Book Review: Enterprise JavaBeans by Richard Monson-Haefel

by Ibrahim F. Haddad

Enterprise JavaBeans is a well-crafted book that offers a thorough introduction to Enterprise JavaBeans (EJB) for the enterprise software developer. It shows how to get started developing Enterprise Beans, how to deploy those Beans in a server, and how to use them to develop distributed, multi-tiered enterprise applications. The end result is a complex yet highly flexible system built from components that can be easily reused and changed to suit your needs, without disturbing other parts of the system.

The book can be divided into five parts. The first part (Chapters 1, 2 and 3) provides all the required background information about EJB and explains how the EJB technology works and what makes up an enterprise bean. The second part (Chapters 4, 5, 6, and 7) covers how to develop enterprise beans of various types. The third part (Chapters 8 and 9) covers advanced topics on transactions and design strategies for EJB deployment. In the fourth part (Chapters 10 and 11), the author provides an in-depth explanation of the XML deployment descriptors used in EJB 1.1, an overview of the Java 2 Enterprise Edition and explains how EJB 1.1 fits into this new platform. The last part consists of four appendices at the end of the book.

The following is a description of each chapter:

Chapter 1 defines component transaction monitors and explains how they form the underlying technology of the EJB components model. The chapter covers distributed object architectures, component models, component transaction monitors, CTMs and server-side component models.

Chapter 2 defines the architecture of the EJB component model and examines the differences between the two basic types of enterprise beans: entity and session.

Chapter 3 explains how the EJB-compliant server manages an enterprise bean at runtime. It also covers resource management and primary services.

The second part of the book starts with Chapter 4, which walks the reader through the development of simple enterprise beans. It discusses choosing and setting up an EJB Server and developing entity and session beans.

Next, Chapter 5 explains in detail how enterprise beans are accessed and used by a remote client application.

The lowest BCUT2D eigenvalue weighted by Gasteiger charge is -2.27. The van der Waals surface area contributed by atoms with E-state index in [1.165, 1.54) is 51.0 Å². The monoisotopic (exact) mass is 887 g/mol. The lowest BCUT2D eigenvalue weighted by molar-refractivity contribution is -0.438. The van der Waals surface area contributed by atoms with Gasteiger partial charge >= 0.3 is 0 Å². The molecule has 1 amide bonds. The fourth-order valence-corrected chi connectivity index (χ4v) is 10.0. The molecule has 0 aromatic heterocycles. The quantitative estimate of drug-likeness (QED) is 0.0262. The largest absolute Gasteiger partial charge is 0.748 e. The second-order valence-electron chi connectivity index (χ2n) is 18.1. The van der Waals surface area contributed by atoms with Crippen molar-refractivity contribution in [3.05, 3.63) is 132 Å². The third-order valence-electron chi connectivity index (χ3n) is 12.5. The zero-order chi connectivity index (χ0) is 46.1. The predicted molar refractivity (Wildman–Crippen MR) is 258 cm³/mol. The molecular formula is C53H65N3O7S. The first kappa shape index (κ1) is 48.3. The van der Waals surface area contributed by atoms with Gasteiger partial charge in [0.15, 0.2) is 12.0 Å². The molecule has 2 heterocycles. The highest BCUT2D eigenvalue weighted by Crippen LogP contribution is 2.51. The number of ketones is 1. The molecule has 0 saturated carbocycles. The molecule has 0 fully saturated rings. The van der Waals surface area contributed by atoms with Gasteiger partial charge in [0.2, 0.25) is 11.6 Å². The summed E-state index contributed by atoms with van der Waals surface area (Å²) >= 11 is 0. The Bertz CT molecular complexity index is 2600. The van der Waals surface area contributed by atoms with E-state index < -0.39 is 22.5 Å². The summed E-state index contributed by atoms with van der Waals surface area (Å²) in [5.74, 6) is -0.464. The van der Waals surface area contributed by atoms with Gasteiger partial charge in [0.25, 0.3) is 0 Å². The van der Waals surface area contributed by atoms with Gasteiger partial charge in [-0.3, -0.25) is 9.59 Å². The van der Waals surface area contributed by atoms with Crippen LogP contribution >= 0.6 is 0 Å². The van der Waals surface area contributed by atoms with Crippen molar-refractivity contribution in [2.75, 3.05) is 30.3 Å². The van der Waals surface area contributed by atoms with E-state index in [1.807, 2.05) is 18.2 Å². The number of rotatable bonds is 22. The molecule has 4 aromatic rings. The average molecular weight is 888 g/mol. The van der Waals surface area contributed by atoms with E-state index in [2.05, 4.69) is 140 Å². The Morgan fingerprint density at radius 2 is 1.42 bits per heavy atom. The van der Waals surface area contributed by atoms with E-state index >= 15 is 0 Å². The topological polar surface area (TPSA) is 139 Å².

In Chapter 6, the author provides an exhaustive explanation of how to develop container-managed and bean-managed entity beans and describes their runtime behavior.

Following that, Chapter 7 explains how to develop "stateless" and "stateful" session beans and describes their runtime behavior and life cycles.

The third part starts with Chapter 8 which explains transactions and describes the transactional model defined by EJB. It covers several interesting topics such as SCID transactions, declarative transactional management, transactional isolation and database locking, non-transactional beans, explicit transaction management, exceptions and transactions, and transactional stateful session beans.

Chapter 9 provides design strategies that can simplify the EJB deployment efforts and make the EJB system more efficient.

In Chapter 10, the author provides a thorough explanation of the XML deployment descriptors used in EJB 1.1. An overview of the Java 2, Enterprise Edition and an explanation of how EJB 1.1 fits into this new platform comes in Chapter 11.

At the end of the book there are four appendices:

  • Appendix A - A quick reference to the classes and interfaces defined in the EJB packaged.

  • Appendix B - Diagrams that clarify the life cycle of enterprise beans at runtime.

  • Appendix C - Information about the vendors of EJB servers.

  • Appendix D - A summary of the changes from EJB 1.0 to EJB 1.1.

Enterprise JavaBeans is mainly targeted at enterprise software developers who are interested in learning about EJBs architecture. It is an excellent book to provide all the information necessary about EJB technology and how to deploy it for building business systems. The book's style is informative, clean and to the point and includes many charts and graphs to illustrate complex processes and concepts. If you are interested in learning about EJB, Enterprise JavaBeans is the book to read. I highly recommend it.

Ibrahim F. Haddad (ibrahim.haddad@lmc.ericsson.se) works for Ericsson Research Canada in the Systems Research Division. He is currently a Dr Sc candidate in the Computer Science Department at Concordia University in Montreal.

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